CitiBusiness / AAdvantage Platinum Select Mastercard
Sign-up bonus: 65,000 American Airlines AAdvantage bonus miles after you spend $4,000 in purchases within the first four months of account opening.
Bonus valuation: $1,151.
Annual fee: $99 (waived the first 12 months).
Benefits: The CitiBusiness / AAdvantage Platinum Select Mastercard offers fewer benefits than the Barclay Aviator Business Mastercard, but small business owners will still find them valuable:
- $99 companion certificate after you spend $30,000 or more on the card in a calendar year and renew the card (account must remain open for at least 45 days after the anniversary date).
- 2 AAdvantage miles per dollar spent on eligible American Airlines purchases, at telecommunications merchants, cable and satellite providers, car rental merchants and gas stations, and 1 mile per dollar elsewhere.
Who should get it: The additional spending category bonuses on this small business card make it an attractive option for small business owners who want to earn extra American miles on various charges.
For more information, read our CitiBusiness AAdvantage card review.
Good cards for buying American Airlines tickets
You’ll earn American AAdvantage miles just about anytime you fly with a paid ticket, calculated on the base price of your ticket minus taxes and fees. The amount of miles you earn also varies based on your AAdvantage elite status. And while it can make a whole lot of sense to have and use an American Airlines cobranded credit card for your American ticket purchases, there are also situations where other credit cards may be an even better choice.
For example, if you want to earn more flexible rewards, you could pay for your American Airlines ticket with a card that earns American Express Membership Rewards, Chase Ultimate Rewards or Citi ThankYou Rewards Points. Consider the following cards for your American Airlines tickets, some of which carry generous built-in travel protections compared to some of the Barclays or Citi cobranded American Airlines cards.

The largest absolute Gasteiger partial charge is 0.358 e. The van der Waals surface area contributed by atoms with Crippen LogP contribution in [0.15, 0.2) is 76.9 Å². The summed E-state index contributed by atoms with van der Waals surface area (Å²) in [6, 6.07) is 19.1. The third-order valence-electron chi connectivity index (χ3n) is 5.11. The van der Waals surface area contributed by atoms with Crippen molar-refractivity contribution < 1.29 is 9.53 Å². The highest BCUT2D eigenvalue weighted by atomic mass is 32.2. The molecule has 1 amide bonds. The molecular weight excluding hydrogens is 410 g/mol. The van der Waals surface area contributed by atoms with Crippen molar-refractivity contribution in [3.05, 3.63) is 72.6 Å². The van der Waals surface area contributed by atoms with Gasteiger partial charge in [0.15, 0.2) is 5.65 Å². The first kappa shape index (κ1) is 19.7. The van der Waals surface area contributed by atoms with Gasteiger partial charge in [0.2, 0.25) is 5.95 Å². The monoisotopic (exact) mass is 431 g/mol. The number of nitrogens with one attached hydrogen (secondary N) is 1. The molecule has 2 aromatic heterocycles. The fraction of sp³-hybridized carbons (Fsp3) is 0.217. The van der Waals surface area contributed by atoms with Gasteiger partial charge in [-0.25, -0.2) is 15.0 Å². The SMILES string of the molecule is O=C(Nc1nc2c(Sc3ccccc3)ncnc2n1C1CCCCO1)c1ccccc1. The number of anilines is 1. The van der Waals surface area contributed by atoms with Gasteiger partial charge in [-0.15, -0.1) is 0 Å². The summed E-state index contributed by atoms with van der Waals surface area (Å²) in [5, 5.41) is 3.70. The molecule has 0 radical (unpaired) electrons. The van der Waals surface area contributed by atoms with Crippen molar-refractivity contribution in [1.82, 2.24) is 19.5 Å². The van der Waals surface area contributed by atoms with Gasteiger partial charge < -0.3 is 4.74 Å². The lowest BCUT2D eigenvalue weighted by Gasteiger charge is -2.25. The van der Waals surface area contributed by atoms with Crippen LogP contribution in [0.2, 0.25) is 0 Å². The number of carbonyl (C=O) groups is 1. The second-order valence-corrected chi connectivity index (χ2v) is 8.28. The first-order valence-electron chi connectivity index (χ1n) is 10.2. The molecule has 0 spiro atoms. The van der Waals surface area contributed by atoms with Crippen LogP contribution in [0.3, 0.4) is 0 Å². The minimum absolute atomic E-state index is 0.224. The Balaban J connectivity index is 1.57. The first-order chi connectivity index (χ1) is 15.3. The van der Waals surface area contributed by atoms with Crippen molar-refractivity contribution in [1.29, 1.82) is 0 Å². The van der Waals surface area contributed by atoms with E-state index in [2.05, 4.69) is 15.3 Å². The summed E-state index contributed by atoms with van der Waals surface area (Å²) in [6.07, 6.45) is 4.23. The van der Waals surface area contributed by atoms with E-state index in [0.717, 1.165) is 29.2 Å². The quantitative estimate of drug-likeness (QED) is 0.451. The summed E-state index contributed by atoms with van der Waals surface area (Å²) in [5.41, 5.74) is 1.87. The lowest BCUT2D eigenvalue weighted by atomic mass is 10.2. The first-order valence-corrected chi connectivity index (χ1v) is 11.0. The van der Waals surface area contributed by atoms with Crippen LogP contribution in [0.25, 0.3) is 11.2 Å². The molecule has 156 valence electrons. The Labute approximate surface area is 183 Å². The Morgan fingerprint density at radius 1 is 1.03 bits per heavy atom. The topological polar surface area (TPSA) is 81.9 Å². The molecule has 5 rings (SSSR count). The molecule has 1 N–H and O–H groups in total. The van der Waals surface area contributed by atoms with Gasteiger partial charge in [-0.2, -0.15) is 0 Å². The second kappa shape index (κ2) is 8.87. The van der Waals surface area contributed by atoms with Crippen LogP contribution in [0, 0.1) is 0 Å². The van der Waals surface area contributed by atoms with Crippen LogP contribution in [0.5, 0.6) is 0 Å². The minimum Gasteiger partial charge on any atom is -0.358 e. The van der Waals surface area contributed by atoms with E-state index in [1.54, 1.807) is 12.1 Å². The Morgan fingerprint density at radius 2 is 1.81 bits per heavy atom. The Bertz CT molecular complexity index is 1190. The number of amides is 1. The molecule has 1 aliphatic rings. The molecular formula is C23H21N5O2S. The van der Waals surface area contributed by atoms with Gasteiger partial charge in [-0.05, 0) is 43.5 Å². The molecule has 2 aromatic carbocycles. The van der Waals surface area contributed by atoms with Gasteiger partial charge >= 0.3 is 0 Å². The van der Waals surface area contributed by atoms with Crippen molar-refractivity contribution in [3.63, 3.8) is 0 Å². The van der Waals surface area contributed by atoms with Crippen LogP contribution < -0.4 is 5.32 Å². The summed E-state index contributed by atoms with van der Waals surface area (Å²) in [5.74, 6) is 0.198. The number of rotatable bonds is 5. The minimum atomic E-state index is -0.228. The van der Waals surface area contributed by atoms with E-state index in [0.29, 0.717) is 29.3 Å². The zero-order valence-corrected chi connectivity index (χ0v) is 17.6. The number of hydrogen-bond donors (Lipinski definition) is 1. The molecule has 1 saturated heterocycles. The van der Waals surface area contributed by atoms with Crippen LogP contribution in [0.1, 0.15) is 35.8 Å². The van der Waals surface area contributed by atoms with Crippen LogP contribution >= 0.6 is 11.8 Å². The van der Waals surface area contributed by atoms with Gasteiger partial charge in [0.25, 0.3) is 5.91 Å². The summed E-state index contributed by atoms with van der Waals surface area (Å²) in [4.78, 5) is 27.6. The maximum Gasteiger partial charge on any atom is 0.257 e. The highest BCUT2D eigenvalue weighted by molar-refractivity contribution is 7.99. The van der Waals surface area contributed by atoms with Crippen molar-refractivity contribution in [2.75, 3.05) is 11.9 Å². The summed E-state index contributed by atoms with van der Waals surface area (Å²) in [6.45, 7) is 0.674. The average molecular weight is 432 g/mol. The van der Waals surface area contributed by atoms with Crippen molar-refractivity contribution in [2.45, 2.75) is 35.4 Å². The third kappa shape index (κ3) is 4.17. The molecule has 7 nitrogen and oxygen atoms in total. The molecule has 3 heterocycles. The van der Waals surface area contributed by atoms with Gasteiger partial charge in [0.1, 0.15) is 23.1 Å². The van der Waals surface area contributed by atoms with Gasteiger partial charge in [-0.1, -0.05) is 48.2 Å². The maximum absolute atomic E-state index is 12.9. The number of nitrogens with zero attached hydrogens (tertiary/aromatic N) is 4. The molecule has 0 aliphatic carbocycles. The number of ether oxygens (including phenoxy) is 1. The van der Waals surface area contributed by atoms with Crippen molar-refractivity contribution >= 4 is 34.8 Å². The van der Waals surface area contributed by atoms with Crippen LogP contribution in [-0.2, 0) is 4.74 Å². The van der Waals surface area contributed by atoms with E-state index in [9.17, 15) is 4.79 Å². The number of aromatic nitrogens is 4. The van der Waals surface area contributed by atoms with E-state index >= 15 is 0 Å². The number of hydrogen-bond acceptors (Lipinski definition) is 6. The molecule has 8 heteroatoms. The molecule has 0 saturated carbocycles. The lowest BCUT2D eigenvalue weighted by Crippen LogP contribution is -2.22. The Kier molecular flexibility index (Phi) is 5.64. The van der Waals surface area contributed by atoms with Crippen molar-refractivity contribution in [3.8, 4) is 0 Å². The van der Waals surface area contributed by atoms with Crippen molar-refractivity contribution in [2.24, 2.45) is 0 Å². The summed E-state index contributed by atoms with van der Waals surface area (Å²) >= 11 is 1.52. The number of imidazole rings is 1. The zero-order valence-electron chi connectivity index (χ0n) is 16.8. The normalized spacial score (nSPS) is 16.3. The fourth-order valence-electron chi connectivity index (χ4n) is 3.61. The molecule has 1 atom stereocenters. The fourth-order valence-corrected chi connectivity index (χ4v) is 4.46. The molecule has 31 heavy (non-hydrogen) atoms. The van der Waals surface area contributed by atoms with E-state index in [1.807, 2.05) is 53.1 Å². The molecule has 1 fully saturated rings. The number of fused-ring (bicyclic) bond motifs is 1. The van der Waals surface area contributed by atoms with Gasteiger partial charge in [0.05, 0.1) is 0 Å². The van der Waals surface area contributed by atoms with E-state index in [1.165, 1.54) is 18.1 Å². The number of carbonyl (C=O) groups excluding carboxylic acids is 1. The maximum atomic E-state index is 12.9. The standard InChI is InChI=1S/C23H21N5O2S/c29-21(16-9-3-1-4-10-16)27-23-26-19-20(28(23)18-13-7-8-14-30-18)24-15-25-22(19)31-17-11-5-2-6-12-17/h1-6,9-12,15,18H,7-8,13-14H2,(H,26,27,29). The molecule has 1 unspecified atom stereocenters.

|CREDIT CARD||WELCOME BONUS||ANNUAL FEE||EARNING CAPABILITIES|
|Chase Sapphire Preferred||60,000 bonus points after you spend $4,000 on purchases in the first three months from account opening.||$95.||5 points per dollar on all travel purchased through Chase Ultimate Rewards, 3 points per dollar on dining, including eligible delivery services, takeout and dining out, 3 points per dollar on select streaming services, 3 points per dollar on online grocery purchases (excluding Target, Walmart and wholesale clubs), 2 points per dollar on all other travel, 1 point per dollar on all other purchases.|
|The Platinum Card from American Express||80,000 Membership Rewards points after new cardholders spend $6,000 on purchases within six months of card membership. Terms apply.||$695 (see rates & fees).||5 points per dollar spent on airfare booked through Amex or directly with the airlines on up to $500,000 per calendar year and on prepaid hotels booked directly with Amex, 1 point per dollar on other purchases. Terms apply.|
|Chase Sapphire Reserve||Earn 60,000 bonus points after you spend $4,000 on purchases in the first three months of account opening.||$550.||10 points per dollar on hotels, car rentals and Chase Dining purchases through the Chase Ultimate Rewards portal, 5 points per dollar on flights booked through the Chase Ultimate Rewards portal, 3 points per dollar on all other travel and dining, 1 point per dollar on everything else.|
Let’s take a closer look at these alternate options to see how well they’d work for an American traveler.
Chase Sapphire Preferred
Sign-up bonus: 60,000 bonus points after you spend $4,000 on purchases in the first three months from account opening.
Bonus valuation: $1,200 according to TPG valuations.
Annual fee: $95.
Benefits: This card offers 2 points per dollar on all other travel and 3 points per dollar on dining purchases (not just American tickets) at a reasonable annual fee. The Ultimate Rewards points earned can be transferred to United, British Airways, Southwest Airlines, and several other airline and hotel programs.